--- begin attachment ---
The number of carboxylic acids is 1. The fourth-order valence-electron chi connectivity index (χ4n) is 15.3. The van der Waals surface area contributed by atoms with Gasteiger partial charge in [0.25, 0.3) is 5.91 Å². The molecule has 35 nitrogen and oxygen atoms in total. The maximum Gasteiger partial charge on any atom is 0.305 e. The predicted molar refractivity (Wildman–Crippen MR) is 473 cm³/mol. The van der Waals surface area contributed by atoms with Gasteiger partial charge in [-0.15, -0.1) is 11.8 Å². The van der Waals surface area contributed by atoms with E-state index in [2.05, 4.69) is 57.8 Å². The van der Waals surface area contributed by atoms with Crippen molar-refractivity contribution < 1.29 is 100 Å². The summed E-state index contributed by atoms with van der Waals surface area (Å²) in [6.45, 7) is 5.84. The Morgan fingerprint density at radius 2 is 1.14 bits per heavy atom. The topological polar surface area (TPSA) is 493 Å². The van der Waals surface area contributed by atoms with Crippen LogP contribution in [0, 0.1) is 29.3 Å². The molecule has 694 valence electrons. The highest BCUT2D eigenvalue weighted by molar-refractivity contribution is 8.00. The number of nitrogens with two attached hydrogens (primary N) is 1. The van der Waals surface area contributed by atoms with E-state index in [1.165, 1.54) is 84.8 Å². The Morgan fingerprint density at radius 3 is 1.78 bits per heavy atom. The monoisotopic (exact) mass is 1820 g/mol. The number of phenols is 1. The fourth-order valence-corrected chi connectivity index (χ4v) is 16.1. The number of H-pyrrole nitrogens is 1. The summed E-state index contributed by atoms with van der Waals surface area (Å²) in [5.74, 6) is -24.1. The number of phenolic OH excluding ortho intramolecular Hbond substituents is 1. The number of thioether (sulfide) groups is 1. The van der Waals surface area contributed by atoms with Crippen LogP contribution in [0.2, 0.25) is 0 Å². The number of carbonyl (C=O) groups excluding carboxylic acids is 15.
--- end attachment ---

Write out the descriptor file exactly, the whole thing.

The number of carboxylic acids is 1. The fourth-order valence-electron chi connectivity index (χ4n) is 15.3. The van der Waals surface area contributed by atoms with Gasteiger partial charge in [0.25, 0.3) is 5.91 Å². The molecule has 35 nitrogen and oxygen atoms in total. The maximum Gasteiger partial charge on any atom is 0.305 e. The predicted molar refractivity (Wildman–Crippen MR) is 473 cm³/mol. The van der Waals surface area contributed by atoms with Gasteiger partial charge in [-0.15, -0.1) is 11.8 Å². The van der Waals surface area contributed by atoms with E-state index in [2.05, 4.69) is 57.8 Å². The van der Waals surface area contributed by atoms with Crippen molar-refractivity contribution < 1.29 is 100 Å². The summed E-state index contributed by atoms with van der Waals surface area (Å²) in [6.45, 7) is 5.84. The Morgan fingerprint density at radius 2 is 1.14 bits per heavy atom. The topological polar surface area (TPSA) is 493 Å². The van der Waals surface area contributed by atoms with Crippen LogP contribution in [0, 0.1) is 29.3 Å². The molecule has 694 valence electrons. The highest BCUT2D eigenvalue weighted by molar-refractivity contribution is 8.00. The number of nitrogens with two attached hydrogens (primary N) is 1. The van der Waals surface area contributed by atoms with E-state index in [1.165, 1.54) is 84.8 Å². The Morgan fingerprint density at radius 3 is 1.78 bits per heavy atom. The monoisotopic (exact) mass is 1820 g/mol. The number of phenols is 1. The fourth-order valence-corrected chi connectivity index (χ4v) is 16.1. The number of H-pyrrole nitrogens is 1. The summed E-state index contributed by atoms with van der Waals surface area (Å²) in [5.74, 6) is -24.1. The number of phenolic OH excluding ortho intramolecular Hbond substituents is 1. The number of thioether (sulfide) groups is 1. The van der Waals surface area contributed by atoms with Crippen LogP contribution in [0.2, 0.25) is 0 Å². The number of carbonyl (C=O) groups excluding carboxylic acids is 15.